How are your abuelitos doing I asked Félix last week. His grandparents have been on my mind ever since Stew and I brought them a Christmas despensa, a holiday shopping bag of groceries containing flour for tortillas, corn husks for tamales, cooking oil, sugar and other Mexican staples that we supplemented with a couple of packages of Oreo cookies.
No one seems to know the age of the abuelitos, an excusable lapse in the Mexican countryside. Once we took Félix' father to the emergency room for a leg injury and during the registration neither Félix nor the two brothers who came along knew their own father's precise age.
Grande in Mexican Spanish can mean "old" and muy grande makes you something like "older than lint" and often that's about as close as you're going to get to a exact age.
Felix' grandparents should qualify for muy grandes even though the ravages of a hard rural life in Mexico can make you look far older than you are. They could be no more than late seventies. They were born short and the weight of however many years has stooped them to less than five feet tall. Their skin is a dark cinnamon, encrusted with the dust that swirls constantly around San Miguel during the long dry season. Deep, crisscrossing lines long ago wiped off any youth from their faces though a certain joy still glimmers in their eyes and their toothless smiles as if to assure visitors, "Hey, don't worry; we're old but not dead yet."
Indeed they are most friendly and welcoming. I noticed that Félix greets grandma grandly by bowing and kissing her hand and I do the same: The gallantry sends the old lady into little fits of giggling.
Yet despite their genuine and unselfconscious warmth, the penury—make that the misery—of their lives makes me deeply uncomfortable. After a bit of mindless niceties something sends me back to the car, to run away.
At church this Sunday the story of the Good Samaritan made me think that as much as Stew and I try to help some of the poor people around our ranch—particularly Félix and his convoluted family circle—our hit-and-run generosity may be a bit hollow. We want to help but not quite get involved or know too much.
Last Friday we visited the grandparents again, after Félix told me his grandpa had poked himself in the eye with a twig while scrounging for firewood to cook. The eye was red, tearing and swollen but the old man didn't want anything to do with doctors or hospitals, a common reaction by elders who fear that hospitals are too close to cemeteries. Grandpa just kept rubbing his eye and making it worse, Felix said.
So during a trip to town Friday afternoon we bought some antibiotic eye drops for the old guy.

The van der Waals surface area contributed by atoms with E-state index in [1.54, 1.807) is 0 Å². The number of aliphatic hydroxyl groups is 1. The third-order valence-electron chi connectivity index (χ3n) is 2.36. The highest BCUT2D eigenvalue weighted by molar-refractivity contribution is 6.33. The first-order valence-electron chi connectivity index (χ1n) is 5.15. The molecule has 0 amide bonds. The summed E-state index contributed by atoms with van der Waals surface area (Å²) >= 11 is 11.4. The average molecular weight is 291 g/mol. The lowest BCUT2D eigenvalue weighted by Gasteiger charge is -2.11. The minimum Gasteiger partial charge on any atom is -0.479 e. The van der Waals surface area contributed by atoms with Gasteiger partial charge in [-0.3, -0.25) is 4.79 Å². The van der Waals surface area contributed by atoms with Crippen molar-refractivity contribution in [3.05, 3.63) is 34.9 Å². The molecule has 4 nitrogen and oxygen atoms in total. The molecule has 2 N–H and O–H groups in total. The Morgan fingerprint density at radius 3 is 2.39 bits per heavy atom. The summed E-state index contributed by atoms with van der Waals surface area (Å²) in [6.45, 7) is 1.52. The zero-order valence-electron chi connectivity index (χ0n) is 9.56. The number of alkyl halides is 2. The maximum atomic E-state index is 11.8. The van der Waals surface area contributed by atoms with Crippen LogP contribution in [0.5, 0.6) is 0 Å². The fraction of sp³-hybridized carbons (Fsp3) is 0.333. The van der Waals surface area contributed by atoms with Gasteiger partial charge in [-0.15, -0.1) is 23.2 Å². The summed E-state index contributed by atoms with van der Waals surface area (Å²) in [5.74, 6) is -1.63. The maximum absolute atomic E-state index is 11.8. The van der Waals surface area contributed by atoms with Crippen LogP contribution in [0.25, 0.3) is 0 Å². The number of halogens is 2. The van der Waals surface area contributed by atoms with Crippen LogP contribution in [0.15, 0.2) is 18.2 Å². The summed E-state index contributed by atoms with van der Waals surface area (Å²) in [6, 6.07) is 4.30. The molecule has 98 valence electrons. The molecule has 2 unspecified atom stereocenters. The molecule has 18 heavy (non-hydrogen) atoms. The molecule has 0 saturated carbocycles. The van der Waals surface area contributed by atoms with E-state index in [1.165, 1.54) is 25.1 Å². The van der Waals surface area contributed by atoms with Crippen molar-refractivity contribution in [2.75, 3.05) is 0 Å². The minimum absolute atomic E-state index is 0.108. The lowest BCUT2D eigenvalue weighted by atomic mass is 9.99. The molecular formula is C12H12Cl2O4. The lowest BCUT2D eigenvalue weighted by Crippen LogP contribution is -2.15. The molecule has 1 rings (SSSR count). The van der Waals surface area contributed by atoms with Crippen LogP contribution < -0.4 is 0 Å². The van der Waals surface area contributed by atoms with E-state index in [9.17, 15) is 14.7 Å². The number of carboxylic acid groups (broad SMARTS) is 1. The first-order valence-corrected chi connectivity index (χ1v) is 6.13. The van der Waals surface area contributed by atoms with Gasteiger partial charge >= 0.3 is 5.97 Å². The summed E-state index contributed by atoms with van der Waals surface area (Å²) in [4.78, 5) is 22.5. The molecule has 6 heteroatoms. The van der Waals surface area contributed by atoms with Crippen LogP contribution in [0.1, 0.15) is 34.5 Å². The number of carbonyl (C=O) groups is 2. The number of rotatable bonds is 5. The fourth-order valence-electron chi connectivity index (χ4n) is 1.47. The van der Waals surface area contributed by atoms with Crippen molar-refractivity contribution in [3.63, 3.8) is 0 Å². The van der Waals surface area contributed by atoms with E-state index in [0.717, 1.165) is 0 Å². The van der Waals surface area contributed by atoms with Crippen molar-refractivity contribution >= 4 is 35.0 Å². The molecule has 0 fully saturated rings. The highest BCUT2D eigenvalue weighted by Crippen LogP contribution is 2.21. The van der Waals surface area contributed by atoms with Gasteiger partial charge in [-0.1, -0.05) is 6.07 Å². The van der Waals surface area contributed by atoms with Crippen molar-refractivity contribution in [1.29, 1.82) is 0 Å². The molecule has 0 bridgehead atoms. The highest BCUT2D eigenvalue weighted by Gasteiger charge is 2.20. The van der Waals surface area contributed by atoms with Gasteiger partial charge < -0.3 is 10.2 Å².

We found him and his wife having dinner in their home, a one-room shanty constructed out of pieces of corrugated tin, plywood and what-have-you, surrounded by a junk field scattered around a rusted stove. Inside, a pot of beans rested on a wood fire as these two figures sat around an upside-down plastic, five-gallon bucket that served as dining table. And this was it. Dinner was served or so it seemed.
They got up to greet me and I nervously stammered through the directions for the eye drops and how to best apply them, using Félix' right eye to demonstrate. And then I fled. Stew didn't even step out of our shiny 2013 Ford Escape.
Félix once told me how mildly amazed, or perhaps amused, was his family, particularly his parents, at our willingness to attend baptisms, weddings and other family occasions; the celebratory dinners afterward; take pictures and otherwise to convivir with folks that most Mexican employers would regard as faceless workers.
Convivir, a word I had not heard too often can mean to "coexist," as political rivals might, or to share your life with someone else's. Con means "with" and vivir "to live."
Perhaps that is what I should try to do next time I visit Félix' abuelitos: sit down, talk to them—so how was your day today?—and not let my inexplicable fear, revulsion or whatever irrational emotion send me running back to the car.
After all, most old folk appreciate the courtesy of a visit—that someone takes an interest—as much as anything you can bring them. Maybe I a can take their picture, a rare treat, among the older generation who may never had had their photo taken.
As for the abuelito's condition, as of yesterday Félix reported the eye is getting better though this pig-headed geezer still doesn't want anything to do with doctors or hospitals.
The inspiration came from a member of our church, Antonette, an effervescent, tiny Filipino woman who every Wednesday and mostly at her expense sets up a table in front of at San Miguel's main church and hands out meals to elderly indigent folks, no questions asked.